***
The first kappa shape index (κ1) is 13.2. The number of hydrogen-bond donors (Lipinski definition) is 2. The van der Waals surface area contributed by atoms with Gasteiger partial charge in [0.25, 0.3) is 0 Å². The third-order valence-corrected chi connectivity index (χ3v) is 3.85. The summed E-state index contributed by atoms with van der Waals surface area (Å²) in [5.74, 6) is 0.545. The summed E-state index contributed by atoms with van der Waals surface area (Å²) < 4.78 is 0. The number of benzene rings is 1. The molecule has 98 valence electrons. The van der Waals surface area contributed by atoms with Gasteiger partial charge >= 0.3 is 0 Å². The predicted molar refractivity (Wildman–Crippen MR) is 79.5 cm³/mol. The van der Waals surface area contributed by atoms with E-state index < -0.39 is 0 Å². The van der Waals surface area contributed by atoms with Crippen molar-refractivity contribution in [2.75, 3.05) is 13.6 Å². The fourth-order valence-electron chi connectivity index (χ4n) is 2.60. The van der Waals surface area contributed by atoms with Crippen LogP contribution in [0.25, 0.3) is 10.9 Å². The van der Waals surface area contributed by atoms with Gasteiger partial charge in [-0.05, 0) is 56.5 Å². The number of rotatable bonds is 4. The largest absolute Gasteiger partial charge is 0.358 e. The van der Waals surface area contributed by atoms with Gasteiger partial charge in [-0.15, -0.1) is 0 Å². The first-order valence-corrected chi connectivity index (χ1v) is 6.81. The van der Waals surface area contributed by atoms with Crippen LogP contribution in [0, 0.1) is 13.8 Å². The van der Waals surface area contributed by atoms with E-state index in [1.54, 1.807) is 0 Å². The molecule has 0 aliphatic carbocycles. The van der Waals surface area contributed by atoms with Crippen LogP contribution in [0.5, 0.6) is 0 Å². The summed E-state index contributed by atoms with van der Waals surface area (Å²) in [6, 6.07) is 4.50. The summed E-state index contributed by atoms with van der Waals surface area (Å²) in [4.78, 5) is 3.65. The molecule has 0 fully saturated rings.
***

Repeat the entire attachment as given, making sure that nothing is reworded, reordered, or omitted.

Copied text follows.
The first kappa shape index (κ1) is 13.2. The number of hydrogen-bond donors (Lipinski definition) is 2. The van der Waals surface area contributed by atoms with Gasteiger partial charge in [0.25, 0.3) is 0 Å². The third-order valence-corrected chi connectivity index (χ3v) is 3.85. The summed E-state index contributed by atoms with van der Waals surface area (Å²) in [5.74, 6) is 0.545. The summed E-state index contributed by atoms with van der Waals surface area (Å²) < 4.78 is 0. The number of benzene rings is 1. The molecule has 98 valence electrons. The van der Waals surface area contributed by atoms with Gasteiger partial charge >= 0.3 is 0 Å². The predicted molar refractivity (Wildman–Crippen MR) is 79.5 cm³/mol. The van der Waals surface area contributed by atoms with E-state index < -0.39 is 0 Å². The van der Waals surface area contributed by atoms with Crippen molar-refractivity contribution in [2.75, 3.05) is 13.6 Å². The fourth-order valence-electron chi connectivity index (χ4n) is 2.60. The van der Waals surface area contributed by atoms with Crippen LogP contribution in [0.25, 0.3) is 10.9 Å². The van der Waals surface area contributed by atoms with Gasteiger partial charge in [-0.05, 0) is 56.5 Å². The number of rotatable bonds is 4. The largest absolute Gasteiger partial charge is 0.358 e. The van der Waals surface area contributed by atoms with Gasteiger partial charge in [-0.15, -0.1) is 0 Å². The first-order valence-corrected chi connectivity index (χ1v) is 6.81. The van der Waals surface area contributed by atoms with Crippen LogP contribution in [0, 0.1) is 13.8 Å². The van der Waals surface area contributed by atoms with E-state index in [1.54, 1.807) is 0 Å². The molecule has 0 aliphatic carbocycles. The van der Waals surface area contributed by atoms with Crippen LogP contribution in [0.5, 0.6) is 0 Å². The summed E-state index contributed by atoms with van der Waals surface area (Å²) in [6, 6.07) is 4.50. The summed E-state index contributed by atoms with van der Waals surface area (Å²) in [4.78, 5) is 3.65. The molecule has 0 fully saturated rings.